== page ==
04 January 2012

Designing for developing communities

Fastco debates the ethics of user research in developing communities, to help global companies target their products. The discussion is sparked by Jan Chipchase, once a researcher at Nokia, now at Frog, who has made a career of reaching otherwise unresearched locations and whom I suspect may have been in Don Norman's mind when he wrote critically of the relevance of user research 'you get to go to exotic locations, to watch people do intimate acts, and then to come back and tell the world what you have seen.'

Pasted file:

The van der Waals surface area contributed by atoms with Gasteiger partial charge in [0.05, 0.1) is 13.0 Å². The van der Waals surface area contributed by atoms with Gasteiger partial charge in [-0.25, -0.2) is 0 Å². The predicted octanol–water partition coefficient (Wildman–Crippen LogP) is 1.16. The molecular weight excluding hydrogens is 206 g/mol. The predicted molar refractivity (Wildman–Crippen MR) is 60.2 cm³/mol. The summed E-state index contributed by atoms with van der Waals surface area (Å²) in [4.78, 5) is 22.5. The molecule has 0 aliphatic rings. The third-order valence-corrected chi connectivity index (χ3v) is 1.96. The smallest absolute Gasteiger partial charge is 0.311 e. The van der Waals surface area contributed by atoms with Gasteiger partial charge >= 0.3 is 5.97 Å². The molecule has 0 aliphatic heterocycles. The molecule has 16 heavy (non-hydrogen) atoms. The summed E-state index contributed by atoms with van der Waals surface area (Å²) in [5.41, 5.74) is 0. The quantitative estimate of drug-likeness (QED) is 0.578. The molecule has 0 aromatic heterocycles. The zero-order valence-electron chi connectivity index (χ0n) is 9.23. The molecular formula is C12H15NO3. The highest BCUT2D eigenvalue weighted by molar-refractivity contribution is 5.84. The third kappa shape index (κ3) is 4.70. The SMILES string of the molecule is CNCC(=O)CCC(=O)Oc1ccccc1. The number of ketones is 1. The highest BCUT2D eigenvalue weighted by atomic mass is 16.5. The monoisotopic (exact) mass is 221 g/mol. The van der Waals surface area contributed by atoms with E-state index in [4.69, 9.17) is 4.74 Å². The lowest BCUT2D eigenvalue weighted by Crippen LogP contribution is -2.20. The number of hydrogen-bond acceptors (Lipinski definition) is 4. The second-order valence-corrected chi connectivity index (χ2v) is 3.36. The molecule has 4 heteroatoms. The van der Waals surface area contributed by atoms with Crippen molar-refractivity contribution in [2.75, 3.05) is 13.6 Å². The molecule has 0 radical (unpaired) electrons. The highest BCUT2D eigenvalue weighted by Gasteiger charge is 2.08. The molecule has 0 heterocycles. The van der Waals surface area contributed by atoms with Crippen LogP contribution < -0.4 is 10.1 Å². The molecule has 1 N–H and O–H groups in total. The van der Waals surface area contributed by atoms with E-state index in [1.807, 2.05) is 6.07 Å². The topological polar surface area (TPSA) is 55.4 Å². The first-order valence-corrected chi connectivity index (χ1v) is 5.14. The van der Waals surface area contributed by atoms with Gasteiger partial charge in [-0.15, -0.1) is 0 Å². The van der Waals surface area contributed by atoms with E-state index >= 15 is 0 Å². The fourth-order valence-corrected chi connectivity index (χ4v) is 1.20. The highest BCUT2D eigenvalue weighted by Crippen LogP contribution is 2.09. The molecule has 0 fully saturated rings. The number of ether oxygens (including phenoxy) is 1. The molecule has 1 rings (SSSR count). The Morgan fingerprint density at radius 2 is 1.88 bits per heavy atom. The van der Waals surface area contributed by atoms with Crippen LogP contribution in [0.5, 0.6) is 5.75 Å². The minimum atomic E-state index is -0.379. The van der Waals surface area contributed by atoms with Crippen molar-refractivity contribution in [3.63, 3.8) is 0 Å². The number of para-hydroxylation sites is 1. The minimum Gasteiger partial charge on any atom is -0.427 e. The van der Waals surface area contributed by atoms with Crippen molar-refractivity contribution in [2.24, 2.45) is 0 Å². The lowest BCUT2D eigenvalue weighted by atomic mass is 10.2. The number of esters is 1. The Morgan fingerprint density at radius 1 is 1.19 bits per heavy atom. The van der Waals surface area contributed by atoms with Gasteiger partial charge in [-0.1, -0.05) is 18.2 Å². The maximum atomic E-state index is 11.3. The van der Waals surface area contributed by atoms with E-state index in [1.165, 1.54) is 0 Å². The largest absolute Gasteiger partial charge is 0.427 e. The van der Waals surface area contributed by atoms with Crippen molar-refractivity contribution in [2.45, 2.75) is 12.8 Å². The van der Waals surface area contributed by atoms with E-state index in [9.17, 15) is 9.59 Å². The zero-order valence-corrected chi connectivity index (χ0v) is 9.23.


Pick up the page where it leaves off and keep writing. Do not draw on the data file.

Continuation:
I understand Norman's tetchniness; I understand Chipchase's critics who question the use of his research to create artificial need for global products; the communication of some global research projects has made me wonder 'for whose benefit' in the past. But the alternative of imposing unresearched products and services on developing communities seems even less acceptable. As Chipchase points out 'the poor can least afford poor products'. Fastco describes the development of the Firefly infant phototherapy unit, developed by Design That Matters for use in Vietnam, and I'm reminded of the incubator developed by Stanford's d.school, neither of which would have been developed in their current form without research in the context in which they are to be used.

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